Not surprisingly, considering the cold wet weather in the West, in particular, our spring/summer product categories were more challenged than our winter product categories during the first quarter. Footwear performed best with a single-digit negative sales comp percentage compared to last year, while all other merchandising departments produced double-digit negative sales comp results. California, with 40% of our total stores was our weakest performing geographic area in both stores and online.

Total store transactions decreased by a high teens percentage during the quarter, although better in April than earlier in the quarter. The less negative April trend has carried into the second quarter thus far, our total comparable sales — net sales through May 30 decreased 11.5%. Our spring/summer product categories have performed better than they did during the first quarter, led by women’s and girls, which have comp positive compared to last year.

On an overall basis, footwear and girls have comped positive thus far in the second quarter, while all other departments remain negative. We generally feel good about our spring/summer merchandise assortment and our inventory aging was more current entering the second quarter compared to last year. However, the negative impacts of inflation and other macroeconomic factors on our young customer demographic remain a concern in the near term.

In positive news, we hired our new Chief Merchandising Officer, Laura Janney who joined us on May 8, having previously been in senior merchandise positions at both Hudson’s Bay and Nordstrom, we’re excited to see what her tremendous experience will bring to our business, particularly as her influence on our merchandise assortment becomes apparent over time. We also just hired a new Vice President of Merchandise Planning and Allocation with extensive experience who started last week. We believe these two new leaders give us a meaningful opportunity to take a fresh look at how we do business and help us get back on track to delivering sales growth over time.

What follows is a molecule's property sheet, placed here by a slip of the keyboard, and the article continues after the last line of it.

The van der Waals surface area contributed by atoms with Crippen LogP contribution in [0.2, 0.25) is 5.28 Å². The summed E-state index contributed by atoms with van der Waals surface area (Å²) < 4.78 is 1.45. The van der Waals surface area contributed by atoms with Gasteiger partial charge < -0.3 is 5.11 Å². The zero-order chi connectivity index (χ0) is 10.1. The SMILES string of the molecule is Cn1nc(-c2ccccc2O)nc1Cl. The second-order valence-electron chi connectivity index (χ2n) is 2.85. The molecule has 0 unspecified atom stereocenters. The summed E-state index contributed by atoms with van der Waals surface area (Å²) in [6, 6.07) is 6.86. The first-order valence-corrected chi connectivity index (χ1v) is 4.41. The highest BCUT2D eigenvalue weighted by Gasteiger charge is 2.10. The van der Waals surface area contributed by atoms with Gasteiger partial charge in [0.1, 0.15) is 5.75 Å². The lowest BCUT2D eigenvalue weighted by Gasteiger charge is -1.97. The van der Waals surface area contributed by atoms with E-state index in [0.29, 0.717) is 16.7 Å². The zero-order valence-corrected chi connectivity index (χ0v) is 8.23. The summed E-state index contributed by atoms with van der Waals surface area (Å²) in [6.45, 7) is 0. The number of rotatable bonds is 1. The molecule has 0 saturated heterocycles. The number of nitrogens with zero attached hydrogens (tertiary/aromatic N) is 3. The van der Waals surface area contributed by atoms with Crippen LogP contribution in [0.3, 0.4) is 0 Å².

Despite short-term challenges, we continue to invest in our business for the long term. We just relaunched our mobile app in early May with several customer-friendly features. We will continue adding features to this new app over the next couple of quarters. We also continue to make progress in developing a new warehouse management system to improve efficiencies of labor and inventory management across our two distribution facilities here in Irvine. We currently expect that this important upgrade will be completed in early fiscal 2024 and that it will better position us for future growth.